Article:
High schooler: America must abolish the tampon tax. Girls, women deserve it.

In the eighth grade, I got my very first period.

Like me, many women dread the days we start our menstrual cycle; after all cramps, bloating and acne are only some of the things we experience during this several day cycle. I have to say, I’m quite lucky — I have always had access to menstrual products and medicine that help me subdue the pain and discomfort.

It took me some time to dismantle the idealistic picture I had painted in mind and realize that I was living a more privileged life compared to others. I was scrolling through Instagram recently when I encountered a post stating that a 2017-2018 study of low income women in St. Louis, Missouri, found that two-thirds could not afford menstrual products. This can’t be right, I thought to myself. 

But I did more research and, to my dismay, found even more shocking results. I found a 2018 study stating that 1 in 4 teenagers have missed class because they lacked access to menstrual products. And I was angry to see that there were so many states that still applied sales tax to tampons — effectively, a tampon tax.

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The majority of states exempt necessities like groceries from sales tax. Since menstrual products are essential for us women and beyond our control, we shouldn’t be forced to pay extra. Right? Women shouldn’t be forced to pick between buying other necessities or menstrual products. Right?

America is far behind in period poverty

Wrong. A tampon tax exists in 33 states. There are women, even teenagers, who have to make the choice between feeding their families and purchasing the basic necessities needed during their menstrual cycle. But it doesn’t make sense to advocate to each state individually and plead with them to abolish the tampon tax because this isn’t a problem that exists in just one or two states; it exists everywhere.

Women shouldn’t have to use rags and toilet paper during their cycle, or use the menstrual products they do have for an extended period of time, which puts them at risk of infection; there are young girls, girls my age, who miss out on their education because they can’t obtain the bare necessities.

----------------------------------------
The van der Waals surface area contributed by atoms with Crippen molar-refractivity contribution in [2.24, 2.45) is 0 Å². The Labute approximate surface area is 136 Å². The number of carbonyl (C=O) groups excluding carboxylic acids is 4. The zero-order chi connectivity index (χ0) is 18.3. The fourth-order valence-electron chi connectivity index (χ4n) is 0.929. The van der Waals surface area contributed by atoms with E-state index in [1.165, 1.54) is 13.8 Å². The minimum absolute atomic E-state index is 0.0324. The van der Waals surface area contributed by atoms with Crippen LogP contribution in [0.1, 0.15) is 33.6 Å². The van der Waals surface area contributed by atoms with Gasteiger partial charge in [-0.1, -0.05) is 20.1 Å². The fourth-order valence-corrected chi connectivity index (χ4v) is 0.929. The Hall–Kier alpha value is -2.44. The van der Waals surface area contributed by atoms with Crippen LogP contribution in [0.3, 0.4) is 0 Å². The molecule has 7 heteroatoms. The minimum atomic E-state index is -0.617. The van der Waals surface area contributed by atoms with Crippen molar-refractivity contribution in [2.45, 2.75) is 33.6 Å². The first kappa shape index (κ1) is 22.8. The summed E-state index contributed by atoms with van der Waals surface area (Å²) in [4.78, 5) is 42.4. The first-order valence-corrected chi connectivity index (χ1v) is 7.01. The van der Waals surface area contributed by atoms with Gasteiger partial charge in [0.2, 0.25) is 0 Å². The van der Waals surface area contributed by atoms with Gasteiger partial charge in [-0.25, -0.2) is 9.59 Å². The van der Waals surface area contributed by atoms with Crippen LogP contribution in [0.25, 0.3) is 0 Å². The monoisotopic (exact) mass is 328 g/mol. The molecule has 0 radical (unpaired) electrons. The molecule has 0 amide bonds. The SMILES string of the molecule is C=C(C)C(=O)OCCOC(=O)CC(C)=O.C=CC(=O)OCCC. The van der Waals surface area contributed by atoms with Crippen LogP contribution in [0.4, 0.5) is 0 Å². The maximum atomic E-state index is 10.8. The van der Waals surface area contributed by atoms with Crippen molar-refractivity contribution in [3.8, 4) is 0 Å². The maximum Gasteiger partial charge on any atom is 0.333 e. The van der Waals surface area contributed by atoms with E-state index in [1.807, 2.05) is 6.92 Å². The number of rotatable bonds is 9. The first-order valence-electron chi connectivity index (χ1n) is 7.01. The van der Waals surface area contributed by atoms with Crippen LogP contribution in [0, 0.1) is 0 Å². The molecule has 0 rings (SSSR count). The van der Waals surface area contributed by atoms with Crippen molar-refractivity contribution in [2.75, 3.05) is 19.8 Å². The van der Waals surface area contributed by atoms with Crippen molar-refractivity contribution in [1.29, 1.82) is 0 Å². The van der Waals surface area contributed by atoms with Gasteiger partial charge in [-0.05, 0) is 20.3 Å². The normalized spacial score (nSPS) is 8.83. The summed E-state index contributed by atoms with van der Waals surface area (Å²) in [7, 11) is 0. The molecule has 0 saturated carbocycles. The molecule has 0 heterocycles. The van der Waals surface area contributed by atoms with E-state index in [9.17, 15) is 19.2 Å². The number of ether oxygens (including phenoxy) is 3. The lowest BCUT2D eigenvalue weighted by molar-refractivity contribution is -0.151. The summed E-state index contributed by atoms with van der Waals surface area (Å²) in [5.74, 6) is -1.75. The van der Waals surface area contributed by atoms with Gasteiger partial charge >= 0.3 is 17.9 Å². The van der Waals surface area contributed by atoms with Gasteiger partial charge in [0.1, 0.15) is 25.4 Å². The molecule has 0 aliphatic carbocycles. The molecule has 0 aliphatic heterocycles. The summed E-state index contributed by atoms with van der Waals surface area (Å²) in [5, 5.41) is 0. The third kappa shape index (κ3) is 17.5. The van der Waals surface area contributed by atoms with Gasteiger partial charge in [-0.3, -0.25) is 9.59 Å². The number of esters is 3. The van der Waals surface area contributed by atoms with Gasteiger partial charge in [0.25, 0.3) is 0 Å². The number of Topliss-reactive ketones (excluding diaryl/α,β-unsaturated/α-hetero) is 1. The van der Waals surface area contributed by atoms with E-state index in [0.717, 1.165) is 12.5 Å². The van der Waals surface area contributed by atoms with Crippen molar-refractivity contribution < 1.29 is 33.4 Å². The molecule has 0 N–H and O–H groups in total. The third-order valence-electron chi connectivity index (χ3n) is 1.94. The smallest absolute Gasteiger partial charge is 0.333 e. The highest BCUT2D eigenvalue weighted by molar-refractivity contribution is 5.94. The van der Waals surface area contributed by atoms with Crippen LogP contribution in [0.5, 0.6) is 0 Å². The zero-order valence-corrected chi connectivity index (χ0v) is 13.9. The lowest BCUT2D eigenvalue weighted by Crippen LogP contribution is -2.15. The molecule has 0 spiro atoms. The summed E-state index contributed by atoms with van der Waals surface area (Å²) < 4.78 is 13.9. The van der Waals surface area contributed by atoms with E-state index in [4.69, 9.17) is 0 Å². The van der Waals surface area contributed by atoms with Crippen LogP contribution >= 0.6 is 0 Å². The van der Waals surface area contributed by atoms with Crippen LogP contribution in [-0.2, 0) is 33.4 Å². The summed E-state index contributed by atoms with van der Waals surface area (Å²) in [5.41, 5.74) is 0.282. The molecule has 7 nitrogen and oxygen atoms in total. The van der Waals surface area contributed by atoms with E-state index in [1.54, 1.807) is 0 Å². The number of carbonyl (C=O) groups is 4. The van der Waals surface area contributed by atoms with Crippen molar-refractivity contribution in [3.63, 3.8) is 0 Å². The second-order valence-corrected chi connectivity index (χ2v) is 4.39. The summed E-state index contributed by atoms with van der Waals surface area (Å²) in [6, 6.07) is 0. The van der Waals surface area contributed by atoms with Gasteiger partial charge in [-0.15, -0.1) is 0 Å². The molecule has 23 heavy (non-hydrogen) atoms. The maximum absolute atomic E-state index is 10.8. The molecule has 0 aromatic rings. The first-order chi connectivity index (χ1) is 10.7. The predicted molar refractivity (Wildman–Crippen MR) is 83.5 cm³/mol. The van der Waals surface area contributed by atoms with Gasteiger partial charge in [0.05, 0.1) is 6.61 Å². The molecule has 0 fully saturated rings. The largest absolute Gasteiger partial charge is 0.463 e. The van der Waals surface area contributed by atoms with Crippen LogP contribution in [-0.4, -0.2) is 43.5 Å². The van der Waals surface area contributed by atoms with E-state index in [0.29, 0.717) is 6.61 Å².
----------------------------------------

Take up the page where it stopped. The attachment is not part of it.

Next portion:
Boxes of tampons are displayed in a pharmacy, Monday, March 7, 2016, in New York. (Photo: Mark Lennihan, AP)

It is time for the United States to take a stand. We are a country that has always taken pride in its diversity, a country where both genders are equally seen and valued. So where is this pride, when it comes to women’s necessities? 

There are two things that must be done: The tampon tax must be repealed and Rep. Grace Yang’s, D-N.Y., Menstrual Equity for All Act should be passed in Congress. Her bill would increase the availability of menstrual hygiene products for young girls and women who face financial insecurity. Period poverty is a problem that has existed in the United States for far too long for the government not to take a stand.

How do I know this is possible? Because recently I saw these headlines fill the news: “New Zealand schools will offer free menstrual products. Where is the US on period equity? Far behind, experts say.” and “New Zealand to offer free period products in schools nationwide.”

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More and more countries are continuing to find solutions to combat period poverty and now it’s our turn. Countries like New Zealand and Scotland have been able to do it; countries that have a significantly less developed economy compared to the United States. For instance, the gross domestic product of the U.S. is nearly $21.5 trillion, whereas New Zealand’s is more than $205 billion. That’s a lot of zeros to think about, but the U.S.’s GDP is 104 times that of New Zealand’s. One hundred and four.     

I try to imagine being a high schooler facing financial insecurity and not being able to afford menstrual products, but the truth is I can’t. I can’t imagine myself being deprived of the bare necessity that every female should have access to. Unfortunately, the truth is that this is a problem that too many women face across the world and at home and its time for the United States of America to help make a change. 

Vedika Jawa is a student at Washington High School in Fremont, California.

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